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1766 Istanbul earthquake
|Local date||22 May 1766 (1766-05-22)|
|Fault||North Anatolian Fault|
|Areas affected||Vilayet of Constantinople, Ottoman Empire|
|Tsunami||flooded Bosphorus shores, Galata, Mudanya, Princes' Islands|
The 1766 Istanbul earthquake was a strong earthquake with epicenter in the eastern part of the Sea of Marmara, in the Çınarcık Basin (or near the Princes' Islands, north of the basin)  which occurred in the early hours of Thursday morning, 22 May 1766. The earthquake had an estimated magnitude of 7.1 on the surface wave magnitude scale, and caused effects in a vast area extending from Izmit to Tekirdağ. In this area, the earthquake was followed by a tsunami which caused significant damage. The earthquake of 1766 was the last major earthquake to rock Istanbul because of a rupture of the North Anatolian Fault in the Marmara region.
The Sea of Marmara is a pull-apart basin formed at a releasing bend in the North Anatolian Fault ("NAF"), a right-lateral strike-slip fault. East of the Sea of Marmara the NAF splits in three major branches; while the sinuous southern branch goes inland in direction SW up to Ayvacik, where it reaches the Aegean Sea near the southern mouth of the Dardanelles, the other two major branches (northern and central) of the NAF, being under the sea of Marmara about 100 km (62 mi) apart, form the Marmara pull-apart basin, meeting again under the NE Aegean. This local zone of extension occurs where this transform boundary between the Anatolian Plate and the Eurasian Plate steps northwards to the west of Izmit from the Izmit Fault to the Ganos Fault. Inside the Sea of Marmara there is a smaller pull-apart basin, named the North Marmara fault System ("NMFS"), which connect the three submarine basins (from W to E: Tekirdağ, Central and Çınarcık) with the Izmit and Ganos Fault (both inland). Near Istanbul the northern side of the NMFS pull-apart coincides with the northern branch of the NAF and is a single main fault segment with a sharp bend. To the west, the fault trends W-E and is pure strike-slip in type. To the east, the fault is NW-SE trending and shows evidence of both normal and strike-slip motion.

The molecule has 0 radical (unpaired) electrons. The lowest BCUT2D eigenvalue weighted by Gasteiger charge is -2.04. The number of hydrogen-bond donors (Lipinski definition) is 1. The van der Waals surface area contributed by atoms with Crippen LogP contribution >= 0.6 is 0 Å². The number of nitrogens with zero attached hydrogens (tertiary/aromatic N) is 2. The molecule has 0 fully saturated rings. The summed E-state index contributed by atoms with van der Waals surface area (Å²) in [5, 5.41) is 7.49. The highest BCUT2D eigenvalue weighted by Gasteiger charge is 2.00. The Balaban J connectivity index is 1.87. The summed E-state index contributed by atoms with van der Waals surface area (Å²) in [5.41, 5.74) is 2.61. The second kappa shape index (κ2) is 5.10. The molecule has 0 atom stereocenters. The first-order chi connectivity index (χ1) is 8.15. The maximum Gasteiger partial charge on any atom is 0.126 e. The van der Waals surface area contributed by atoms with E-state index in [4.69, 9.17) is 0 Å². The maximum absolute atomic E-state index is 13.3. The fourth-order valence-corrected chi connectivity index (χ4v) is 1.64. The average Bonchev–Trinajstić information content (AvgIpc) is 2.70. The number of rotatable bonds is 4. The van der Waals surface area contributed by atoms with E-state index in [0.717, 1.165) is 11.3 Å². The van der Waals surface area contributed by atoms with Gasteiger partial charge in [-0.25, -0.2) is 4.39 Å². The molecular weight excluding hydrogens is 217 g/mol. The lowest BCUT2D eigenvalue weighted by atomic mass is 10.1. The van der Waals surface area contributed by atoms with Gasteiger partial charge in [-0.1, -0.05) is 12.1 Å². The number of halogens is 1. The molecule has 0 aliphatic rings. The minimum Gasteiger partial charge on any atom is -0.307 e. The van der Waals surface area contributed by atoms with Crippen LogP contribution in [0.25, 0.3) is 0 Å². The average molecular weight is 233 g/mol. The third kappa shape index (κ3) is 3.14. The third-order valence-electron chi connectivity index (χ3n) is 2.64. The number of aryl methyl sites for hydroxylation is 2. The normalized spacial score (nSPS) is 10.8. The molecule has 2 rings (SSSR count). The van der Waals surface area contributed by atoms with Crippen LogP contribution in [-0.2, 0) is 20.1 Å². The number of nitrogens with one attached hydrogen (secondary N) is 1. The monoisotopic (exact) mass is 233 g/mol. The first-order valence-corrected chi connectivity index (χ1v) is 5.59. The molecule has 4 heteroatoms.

In 1766, the rupture of the fault happened either under the Princes' Islands or, more probably, under the Çınarcık Basin, since a more central break could not have caused the great tsunami that struck Istanbul and the Gulf of Izmit, although this had been produced by a submarine landslide. The 1766 event has been the last one caused by a rupture of the NAF in the Marmara region; successive large events which caused extensive damages in Istanbul, like the earthquake of 10 July 1894 (with epicenter in the gulf of Izmit) and that of 9 August 1912 (with epicenter NW of Marmara Island), have to be considered isolated events caused by the non uniform stress relief during the 18th century earthquake sequence, to which the 1766 event belongs. Since the second last major event with an epicenter in the Istanbul region occurred in 1509, a recurrence interval of 200–250 years has been hypothesized.